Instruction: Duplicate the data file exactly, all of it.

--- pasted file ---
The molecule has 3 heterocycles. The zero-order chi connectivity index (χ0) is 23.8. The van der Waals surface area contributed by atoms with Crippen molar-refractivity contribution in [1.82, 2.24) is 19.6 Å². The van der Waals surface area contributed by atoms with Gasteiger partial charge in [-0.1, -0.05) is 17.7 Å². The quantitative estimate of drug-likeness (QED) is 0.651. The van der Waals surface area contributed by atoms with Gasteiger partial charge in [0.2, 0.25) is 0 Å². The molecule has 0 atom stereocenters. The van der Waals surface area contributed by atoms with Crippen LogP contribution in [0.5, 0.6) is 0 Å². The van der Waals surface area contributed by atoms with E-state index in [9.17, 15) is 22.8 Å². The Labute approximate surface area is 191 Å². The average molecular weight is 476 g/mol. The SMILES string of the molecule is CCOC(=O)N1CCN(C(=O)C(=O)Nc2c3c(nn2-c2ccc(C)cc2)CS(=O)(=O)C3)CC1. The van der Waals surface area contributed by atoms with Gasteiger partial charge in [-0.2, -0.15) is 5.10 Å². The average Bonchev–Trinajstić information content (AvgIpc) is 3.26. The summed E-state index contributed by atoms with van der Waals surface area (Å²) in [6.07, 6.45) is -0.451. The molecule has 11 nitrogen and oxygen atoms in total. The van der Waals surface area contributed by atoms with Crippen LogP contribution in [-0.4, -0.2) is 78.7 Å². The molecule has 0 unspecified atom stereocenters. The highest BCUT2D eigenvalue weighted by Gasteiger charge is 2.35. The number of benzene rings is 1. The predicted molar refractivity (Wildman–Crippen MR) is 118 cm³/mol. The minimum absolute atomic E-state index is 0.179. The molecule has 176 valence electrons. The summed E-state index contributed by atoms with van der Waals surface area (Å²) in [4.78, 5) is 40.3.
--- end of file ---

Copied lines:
The molecule has 3 heterocycles. The zero-order chi connectivity index (χ0) is 23.8. The van der Waals surface area contributed by atoms with Crippen molar-refractivity contribution in [1.82, 2.24) is 19.6 Å². The van der Waals surface area contributed by atoms with Gasteiger partial charge in [-0.1, -0.05) is 17.7 Å². The quantitative estimate of drug-likeness (QED) is 0.651. The van der Waals surface area contributed by atoms with Gasteiger partial charge in [0.2, 0.25) is 0 Å². The molecule has 0 atom stereocenters. The van der Waals surface area contributed by atoms with Crippen LogP contribution in [0.5, 0.6) is 0 Å². The van der Waals surface area contributed by atoms with E-state index in [9.17, 15) is 22.8 Å². The Labute approximate surface area is 191 Å². The average molecular weight is 476 g/mol. The SMILES string of the molecule is CCOC(=O)N1CCN(C(=O)C(=O)Nc2c3c(nn2-c2ccc(C)cc2)CS(=O)(=O)C3)CC1. The van der Waals surface area contributed by atoms with Gasteiger partial charge in [-0.2, -0.15) is 5.10 Å². The average Bonchev–Trinajstić information content (AvgIpc) is 3.26. The summed E-state index contributed by atoms with van der Waals surface area (Å²) in [6.07, 6.45) is -0.451. The molecule has 11 nitrogen and oxygen atoms in total. The van der Waals surface area contributed by atoms with Crippen LogP contribution in [-0.4, -0.2) is 78.7 Å². The molecule has 0 unspecified atom stereocenters. The highest BCUT2D eigenvalue weighted by Gasteiger charge is 2.35. The number of benzene rings is 1. The predicted molar refractivity (Wildman–Crippen MR) is 118 cm³/mol. The minimum absolute atomic E-state index is 0.179. The molecule has 176 valence electrons. The summed E-state index contributed by atoms with van der Waals surface area (Å²) in [4.78, 5) is 40.3.